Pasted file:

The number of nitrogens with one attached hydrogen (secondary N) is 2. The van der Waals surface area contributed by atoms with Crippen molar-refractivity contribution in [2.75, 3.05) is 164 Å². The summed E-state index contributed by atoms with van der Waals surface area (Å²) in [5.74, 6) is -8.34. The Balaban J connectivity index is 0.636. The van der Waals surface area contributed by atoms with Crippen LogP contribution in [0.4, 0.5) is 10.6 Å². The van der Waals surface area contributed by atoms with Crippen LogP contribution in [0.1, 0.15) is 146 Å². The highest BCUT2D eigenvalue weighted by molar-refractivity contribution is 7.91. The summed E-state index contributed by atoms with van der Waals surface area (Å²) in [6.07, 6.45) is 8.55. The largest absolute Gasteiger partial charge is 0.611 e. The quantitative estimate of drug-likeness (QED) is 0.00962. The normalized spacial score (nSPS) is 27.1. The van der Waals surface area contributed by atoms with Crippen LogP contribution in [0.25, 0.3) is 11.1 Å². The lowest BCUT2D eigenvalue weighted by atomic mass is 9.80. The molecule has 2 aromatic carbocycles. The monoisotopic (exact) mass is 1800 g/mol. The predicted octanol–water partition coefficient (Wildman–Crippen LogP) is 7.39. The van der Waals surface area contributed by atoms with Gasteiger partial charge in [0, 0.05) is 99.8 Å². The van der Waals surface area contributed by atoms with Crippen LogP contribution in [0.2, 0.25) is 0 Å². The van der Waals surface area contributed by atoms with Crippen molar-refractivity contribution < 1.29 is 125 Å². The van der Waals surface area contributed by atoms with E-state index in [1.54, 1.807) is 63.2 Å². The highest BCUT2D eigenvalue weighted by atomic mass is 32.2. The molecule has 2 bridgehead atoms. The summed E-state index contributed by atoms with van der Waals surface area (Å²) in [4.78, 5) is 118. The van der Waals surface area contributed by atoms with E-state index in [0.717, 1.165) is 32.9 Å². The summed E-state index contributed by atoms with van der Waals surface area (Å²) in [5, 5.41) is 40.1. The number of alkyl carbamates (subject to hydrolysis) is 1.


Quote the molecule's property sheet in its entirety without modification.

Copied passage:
The number of nitrogens with one attached hydrogen (secondary N) is 2. The van der Waals surface area contributed by atoms with Crippen molar-refractivity contribution in [2.75, 3.05) is 164 Å². The summed E-state index contributed by atoms with van der Waals surface area (Å²) in [5.74, 6) is -8.34. The Balaban J connectivity index is 0.636. The van der Waals surface area contributed by atoms with Crippen LogP contribution in [0.4, 0.5) is 10.6 Å². The van der Waals surface area contributed by atoms with Crippen LogP contribution in [0.1, 0.15) is 146 Å². The highest BCUT2D eigenvalue weighted by molar-refractivity contribution is 7.91. The summed E-state index contributed by atoms with van der Waals surface area (Å²) in [6.07, 6.45) is 8.55. The largest absolute Gasteiger partial charge is 0.611 e. The quantitative estimate of drug-likeness (QED) is 0.00962. The normalized spacial score (nSPS) is 27.1. The van der Waals surface area contributed by atoms with Crippen LogP contribution in [0.25, 0.3) is 11.1 Å². The lowest BCUT2D eigenvalue weighted by atomic mass is 9.80. The molecule has 2 aromatic carbocycles. The monoisotopic (exact) mass is 1800 g/mol. The predicted octanol–water partition coefficient (Wildman–Crippen LogP) is 7.39. The van der Waals surface area contributed by atoms with Gasteiger partial charge in [0, 0.05) is 99.8 Å². The van der Waals surface area contributed by atoms with Crippen LogP contribution in [0.2, 0.25) is 0 Å². The van der Waals surface area contributed by atoms with Crippen molar-refractivity contribution < 1.29 is 125 Å². The van der Waals surface area contributed by atoms with E-state index in [1.54, 1.807) is 63.2 Å². The highest BCUT2D eigenvalue weighted by atomic mass is 32.2. The molecule has 2 bridgehead atoms. The summed E-state index contributed by atoms with van der Waals surface area (Å²) in [4.78, 5) is 118. The van der Waals surface area contributed by atoms with E-state index in [0.717, 1.165) is 32.9 Å². The summed E-state index contributed by atoms with van der Waals surface area (Å²) in [5, 5.41) is 40.1. The number of alkyl carbamates (subject to hydrolysis) is 1.